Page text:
• Brane CantenacShowing really well on the day, with a ripe nose of crème de mure and crushed earth hiding beneath the abundant black-currant and blueberry fruit. The palate has a really sweet entry, juicy acidity and a frankly delicious, medium weight body, with a flavour profile that follows the nose but finishes with liquorice and tannins skulking under the opulent fruit. Great stuff for the price.
  • Lynch BagesA highly intense, rich, dense blackberry nose; filled with sweet clove and peppercorn spice, rounded in smooth plum. A soft and light, but juicy entry on the palate leads to an almost bracingly high acidity that carries those same fruit characteristics on and on, through the concentrated mouthfeel and chewy tannins, that balance this cracking wine perfectly.
  • Pichon BaronThick and brooding, a veritable Bordeaux stew of ripe dark fruits including black cherry, blackcurrant, blackberry and prunes, the layers of oak giving off dense but sweet spice. Despite the monstrous nose, the entry to the palate is supple, backed by firm acidity, wonderful, if slightly closed, flavour complexity and great overall balance. The flavours almost finished a bit short, but that is probably more down to it’s youth, than pedigree. A stellar wine that given time will undoubtedly be one of the greats of the vintage.
  • La ConseillanteNot as floral or perfumed as it was En Primeur, but still with great intensity; notes of vanilla, plum and blueberry, warm but not hot. The zingy acidity was what stood out on the palate on the day, but not overriding in its intensity. Integrated tannins lent wonderful balance to this delightfully pure wine. Certainly the best Pomerol on show.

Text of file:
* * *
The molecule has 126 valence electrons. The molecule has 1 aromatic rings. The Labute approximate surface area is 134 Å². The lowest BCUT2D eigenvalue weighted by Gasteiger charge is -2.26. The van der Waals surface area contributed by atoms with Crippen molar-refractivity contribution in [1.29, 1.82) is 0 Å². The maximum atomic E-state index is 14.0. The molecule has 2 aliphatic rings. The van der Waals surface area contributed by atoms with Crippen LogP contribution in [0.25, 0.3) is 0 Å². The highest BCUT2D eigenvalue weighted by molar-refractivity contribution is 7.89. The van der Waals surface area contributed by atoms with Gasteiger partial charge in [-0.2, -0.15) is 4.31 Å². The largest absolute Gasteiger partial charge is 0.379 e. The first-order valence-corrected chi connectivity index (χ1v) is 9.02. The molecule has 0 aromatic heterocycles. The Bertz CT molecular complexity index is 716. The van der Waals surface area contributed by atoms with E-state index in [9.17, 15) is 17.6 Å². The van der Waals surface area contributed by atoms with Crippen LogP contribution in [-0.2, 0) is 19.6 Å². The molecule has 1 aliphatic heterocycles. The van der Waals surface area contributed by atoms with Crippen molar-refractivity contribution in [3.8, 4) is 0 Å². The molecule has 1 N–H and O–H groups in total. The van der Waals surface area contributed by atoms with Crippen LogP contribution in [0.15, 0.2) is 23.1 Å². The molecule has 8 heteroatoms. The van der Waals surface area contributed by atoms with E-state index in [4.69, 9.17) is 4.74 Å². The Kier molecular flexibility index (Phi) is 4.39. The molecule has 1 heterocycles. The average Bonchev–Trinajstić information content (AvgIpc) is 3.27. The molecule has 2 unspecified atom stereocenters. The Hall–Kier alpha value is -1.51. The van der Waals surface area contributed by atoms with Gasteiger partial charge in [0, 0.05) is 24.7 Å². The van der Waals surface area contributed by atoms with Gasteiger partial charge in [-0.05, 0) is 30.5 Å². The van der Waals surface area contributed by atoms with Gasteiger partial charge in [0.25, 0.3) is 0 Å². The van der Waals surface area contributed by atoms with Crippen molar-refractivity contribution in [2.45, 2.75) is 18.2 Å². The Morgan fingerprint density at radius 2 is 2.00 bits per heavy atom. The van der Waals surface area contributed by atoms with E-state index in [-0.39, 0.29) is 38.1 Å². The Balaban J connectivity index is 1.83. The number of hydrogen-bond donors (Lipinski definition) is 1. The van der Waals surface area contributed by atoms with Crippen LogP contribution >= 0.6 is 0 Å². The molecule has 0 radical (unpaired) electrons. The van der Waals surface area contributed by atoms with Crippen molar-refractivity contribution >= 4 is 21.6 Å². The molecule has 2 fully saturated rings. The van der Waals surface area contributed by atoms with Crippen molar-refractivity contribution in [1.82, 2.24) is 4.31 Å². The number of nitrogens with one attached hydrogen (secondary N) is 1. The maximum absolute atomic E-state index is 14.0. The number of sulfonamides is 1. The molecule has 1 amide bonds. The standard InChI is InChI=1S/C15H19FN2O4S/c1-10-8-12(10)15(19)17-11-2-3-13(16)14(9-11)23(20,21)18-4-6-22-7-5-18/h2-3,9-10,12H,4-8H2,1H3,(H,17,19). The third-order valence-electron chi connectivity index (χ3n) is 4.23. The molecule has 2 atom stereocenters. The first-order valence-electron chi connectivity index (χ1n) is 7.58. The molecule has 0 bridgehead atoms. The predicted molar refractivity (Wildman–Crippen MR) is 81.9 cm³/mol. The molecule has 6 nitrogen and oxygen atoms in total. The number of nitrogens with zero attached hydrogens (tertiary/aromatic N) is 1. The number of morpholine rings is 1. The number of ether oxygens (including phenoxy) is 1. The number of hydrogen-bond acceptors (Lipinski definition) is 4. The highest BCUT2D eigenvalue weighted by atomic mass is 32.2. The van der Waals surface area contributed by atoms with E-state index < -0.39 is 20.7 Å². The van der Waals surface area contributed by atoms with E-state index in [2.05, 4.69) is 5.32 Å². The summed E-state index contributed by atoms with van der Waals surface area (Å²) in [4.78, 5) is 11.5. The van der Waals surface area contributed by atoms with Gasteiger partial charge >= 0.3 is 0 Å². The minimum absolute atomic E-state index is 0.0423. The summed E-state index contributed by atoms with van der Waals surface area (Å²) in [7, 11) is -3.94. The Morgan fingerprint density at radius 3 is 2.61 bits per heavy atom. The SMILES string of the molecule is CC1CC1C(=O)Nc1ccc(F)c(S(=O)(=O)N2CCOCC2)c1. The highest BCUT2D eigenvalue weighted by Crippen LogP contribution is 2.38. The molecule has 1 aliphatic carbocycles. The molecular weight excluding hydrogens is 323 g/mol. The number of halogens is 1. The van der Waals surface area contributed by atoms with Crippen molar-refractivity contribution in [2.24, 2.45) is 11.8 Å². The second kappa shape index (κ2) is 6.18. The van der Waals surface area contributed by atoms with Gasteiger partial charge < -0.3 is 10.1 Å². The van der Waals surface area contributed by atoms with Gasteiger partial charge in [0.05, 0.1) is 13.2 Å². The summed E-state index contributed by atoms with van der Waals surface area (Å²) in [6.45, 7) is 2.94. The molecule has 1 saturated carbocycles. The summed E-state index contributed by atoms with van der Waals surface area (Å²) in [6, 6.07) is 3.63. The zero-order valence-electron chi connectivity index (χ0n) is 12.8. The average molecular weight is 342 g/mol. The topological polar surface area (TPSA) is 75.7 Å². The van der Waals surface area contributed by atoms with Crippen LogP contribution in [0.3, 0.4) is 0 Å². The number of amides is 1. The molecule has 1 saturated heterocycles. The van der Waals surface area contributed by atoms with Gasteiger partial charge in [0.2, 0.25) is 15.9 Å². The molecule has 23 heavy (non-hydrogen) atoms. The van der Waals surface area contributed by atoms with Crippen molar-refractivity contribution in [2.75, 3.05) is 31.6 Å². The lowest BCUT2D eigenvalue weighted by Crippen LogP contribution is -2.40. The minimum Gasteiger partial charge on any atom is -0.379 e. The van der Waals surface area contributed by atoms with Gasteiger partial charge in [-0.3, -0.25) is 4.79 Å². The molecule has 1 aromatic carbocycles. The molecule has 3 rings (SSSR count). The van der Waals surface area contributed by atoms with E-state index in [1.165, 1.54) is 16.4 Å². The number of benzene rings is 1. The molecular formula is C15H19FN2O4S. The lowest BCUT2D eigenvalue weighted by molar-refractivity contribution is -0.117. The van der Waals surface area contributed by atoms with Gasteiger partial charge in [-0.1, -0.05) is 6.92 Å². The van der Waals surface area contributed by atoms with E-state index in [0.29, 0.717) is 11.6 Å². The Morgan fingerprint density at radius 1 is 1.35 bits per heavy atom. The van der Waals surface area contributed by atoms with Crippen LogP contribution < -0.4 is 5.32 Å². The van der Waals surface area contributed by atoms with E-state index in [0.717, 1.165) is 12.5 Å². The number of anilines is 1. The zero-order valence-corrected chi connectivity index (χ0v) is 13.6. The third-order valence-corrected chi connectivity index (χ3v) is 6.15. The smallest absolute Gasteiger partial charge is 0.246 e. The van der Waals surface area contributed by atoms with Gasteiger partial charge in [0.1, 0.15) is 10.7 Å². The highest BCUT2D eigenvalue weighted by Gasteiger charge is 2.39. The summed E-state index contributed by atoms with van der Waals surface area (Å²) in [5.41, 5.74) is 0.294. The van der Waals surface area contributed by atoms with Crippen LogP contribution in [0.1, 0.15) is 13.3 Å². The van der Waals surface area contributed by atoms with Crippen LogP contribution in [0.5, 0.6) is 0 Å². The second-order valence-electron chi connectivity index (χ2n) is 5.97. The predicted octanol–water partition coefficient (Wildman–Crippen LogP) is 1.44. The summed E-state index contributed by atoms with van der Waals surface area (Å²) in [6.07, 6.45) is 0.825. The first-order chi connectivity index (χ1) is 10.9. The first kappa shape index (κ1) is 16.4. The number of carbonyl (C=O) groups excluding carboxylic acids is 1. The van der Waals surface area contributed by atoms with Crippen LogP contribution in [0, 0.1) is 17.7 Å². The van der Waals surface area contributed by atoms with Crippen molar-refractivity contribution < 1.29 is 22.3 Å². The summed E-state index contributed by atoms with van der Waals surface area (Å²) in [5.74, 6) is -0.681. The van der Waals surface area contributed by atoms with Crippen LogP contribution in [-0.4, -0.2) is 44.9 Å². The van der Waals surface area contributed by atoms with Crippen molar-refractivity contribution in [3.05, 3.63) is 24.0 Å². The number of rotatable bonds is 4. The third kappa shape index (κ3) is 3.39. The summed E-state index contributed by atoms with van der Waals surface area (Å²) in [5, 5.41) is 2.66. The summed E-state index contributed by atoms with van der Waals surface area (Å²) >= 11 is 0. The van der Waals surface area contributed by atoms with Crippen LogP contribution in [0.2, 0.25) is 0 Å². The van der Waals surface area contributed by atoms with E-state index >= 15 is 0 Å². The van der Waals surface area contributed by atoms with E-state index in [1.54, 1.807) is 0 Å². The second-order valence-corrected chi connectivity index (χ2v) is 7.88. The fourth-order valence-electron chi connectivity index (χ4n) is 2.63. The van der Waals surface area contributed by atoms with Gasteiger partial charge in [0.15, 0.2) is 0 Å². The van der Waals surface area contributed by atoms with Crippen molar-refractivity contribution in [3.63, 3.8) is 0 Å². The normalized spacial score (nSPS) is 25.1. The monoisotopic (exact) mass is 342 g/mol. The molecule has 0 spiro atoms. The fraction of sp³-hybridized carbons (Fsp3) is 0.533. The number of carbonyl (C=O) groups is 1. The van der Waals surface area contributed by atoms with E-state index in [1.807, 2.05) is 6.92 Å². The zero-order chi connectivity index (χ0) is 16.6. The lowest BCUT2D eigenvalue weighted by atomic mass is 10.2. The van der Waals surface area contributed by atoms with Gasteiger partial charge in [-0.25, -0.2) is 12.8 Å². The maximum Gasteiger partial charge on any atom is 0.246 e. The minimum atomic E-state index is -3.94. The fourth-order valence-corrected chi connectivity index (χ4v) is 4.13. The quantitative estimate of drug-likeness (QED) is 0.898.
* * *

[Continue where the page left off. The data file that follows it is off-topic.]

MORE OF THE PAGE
• Pape Clement Blanc2010 was not just a good vintage for the reds, the dry whites are undeniably gorgeous and Pape Clement Blanc is no exception: notes of lime, cream, marmalade and custard dominate the nose. In the mouth there’s an excellent citric attack with a intriguing bitter note on the mid palate, the finish is as equally zingy as the entry. Ready to drink now!
  • Suduiraut - A classic rich, Sauternes nose of honey, lemon juice, nail-polish, lanolin and toasted brioche. In a Greg Wallacean way, the first thought on the palate was just “Yum!” Unctuous and full, the mouth-feel is wonderfully balanced between the fresh acidity and the lingering sweetness. The flavour follows the nose on and on. Storming stuff.
  • CoutetHaving recently been fortunate enough to try several back vintages of Coutet, this was a really interesting one to try. The nose was quite intense with all the hallmarks of Coutet: honey, acacia blossom, lemon, some hints of botrytis. The palate was almost oily in its richness but with that classic “Coutet blade” of minerally acidity that cuts through the fat, effortlessly balanced and very rewarding.
Also worthy of consideration: Batailley, Figeac, Langao Barton, Leoville Poyferre, Maucaillou, Pichon Lalande and Rauzan Segla.
There were several Châteaux that we had high hopes for, but were either having a bad day or had closed down for the short term; that or it was a root-day